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The “Self-Taught” Illusion

 1 year ago
source link: https://24daysindecember.net/2020/12/11/the-self-taught-illusion/
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The “Self-Taught” Illusion – 24 Days in December

We all learn through our life, from our childhood to our retiring age. As children, we learn a lot from our parents or other family members, and later from friends, about socializing and other things we need to grow up. Later we learn through teachers in schools in many different subjects and after that, we choose to study what we need to know to be successful in our jobs. Life is impossible without learning. Live and learn.

As developers we actively learn through books, documentation, workshops, or just “by doing”, driven by our interests, curiosity, and the will to improve our skills. Sometimes there seems to be nobody to help or teach us during some stages in our lives and we have to take care to teach ourselves. Skills and knowledge are considered to be self-taught. After years of success and setbacks, we can look back at our accomplishments and a hard path that lies behind us in the past where we invested effort and time to enhance our abilities. Even during a strange year like 2020 there still was one or another achievement that made us better in what we do. Well done.

The other side of the coin

Of course, there were many people in our life who helped us to become better at our jobs, but too many seem to be convinced that it was mostly their effort that made them grow in what they are doing.

Unknown aides

What about you? I’m pretty sure you can name some people who influenced your growth and taught you some crucial knowledge about a framework, the language itself, or some good performance tweaks. But the truth is that there were many more people involved in your work-related progress than you can guess. People you didn’t meet in the past or even never heard of. If you ask yourself “How can this be?”, then I’ll tell you one name that helped me to come closer to PHP after I was looking for a new programming language to learn: Dieter Staas. I never met him. I don’t know what he looks like. While I’m writing these lines I even didn’t know that name a few minutes ago. He’s the author of a PHP book with the simple title “PHP 4”, a book about PHP 4.0 that I bought a very long time ago and that helped me in my beginnings of PHP when I wanted to write something different than C#, ASP or ASP.NET. I still have this book and after all these years I took it from the shelf just to see who had so much influence in my developer life that even affects me today because everything I know and do as a PHP developer was built upon that past.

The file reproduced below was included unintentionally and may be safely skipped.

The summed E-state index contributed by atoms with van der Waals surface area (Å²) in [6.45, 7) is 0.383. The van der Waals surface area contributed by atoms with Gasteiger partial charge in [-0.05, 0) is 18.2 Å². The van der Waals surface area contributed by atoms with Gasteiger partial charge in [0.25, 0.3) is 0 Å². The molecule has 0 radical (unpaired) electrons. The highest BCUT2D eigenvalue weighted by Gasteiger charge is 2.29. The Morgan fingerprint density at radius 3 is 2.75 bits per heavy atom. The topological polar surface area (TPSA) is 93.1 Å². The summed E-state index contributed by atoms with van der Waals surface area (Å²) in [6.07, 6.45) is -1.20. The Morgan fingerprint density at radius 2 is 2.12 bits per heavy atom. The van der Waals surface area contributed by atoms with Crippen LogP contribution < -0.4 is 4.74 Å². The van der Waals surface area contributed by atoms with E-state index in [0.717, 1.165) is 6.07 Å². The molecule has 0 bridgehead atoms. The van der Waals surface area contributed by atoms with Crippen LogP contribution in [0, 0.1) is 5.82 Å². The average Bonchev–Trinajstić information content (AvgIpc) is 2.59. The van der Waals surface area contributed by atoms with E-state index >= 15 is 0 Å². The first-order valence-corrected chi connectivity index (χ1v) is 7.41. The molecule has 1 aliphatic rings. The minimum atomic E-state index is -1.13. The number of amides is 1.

But it’s not only about book authors (or blog authors). There were and are more people out there who have influenced your progress or your solutions. Yes, I’m looking straight at Stackoverflow. Has anyone ever opened the entry page of that site instead of accessing it over a search engine’s result page? There are so many people offering their help and solutions to problems and it became a regular problem solver for developers like you and me. It was so popular that it even became the target of jokes. Many of you might already have heard about the Exception class that creates a link with a search query to Stackoverflow. It’s a funny joke and I’m sure some created such an Exception class. Nevertheless, when I talk about what you or I learned from Stackoverflow, it was always another developer, another name that influenced your solution or decision. The same goes for any other source.

Who wrote that documentation you were reading in your attempt to teach yourself something new? Who wrote that blog post that made things much easier to understand? Who wrote that book that you used to study? There is no learning without teaching, explaining, or helping. Most cases where you thought that everything was self-taught are just another case of someone teaching you on your way. Even code itself or tests can (and should) be written in a way that makes it easier to understand and be a source of knowledge presented by a maintainer or contributor. But those names will be easily forgotten just as I forgot about the author of that PHP book.

Forgotten but never gone

I want to thank all the unknown developers who helped me to become the person I am today. It’s weird to share my appreciation in such a manner with you but, the sad truth is, we still will forget the names and internet aliases of those who were helpful on our path of improvement. This is going to happen even after realizing that we’re not as self-taught as we thought. But that’s why all that help can’t be taken for granted and before we give thanks to the unknown developer many years later, we should give our appreciation exactly when we learned something new or had other benefits by the help and work of others.

What we can do is:

  • Simplest way: Say/Write “Thank you”
  • Upvote a comment, blog post or video of the author
  • Write how the content helped you with your problem
  • Support their work

Or short: Make them aware that you liked what they did and that they made you a better developer, even when it just was in detail. And after that: Start to be helpful for others too.

Forgotten, but never really gone.


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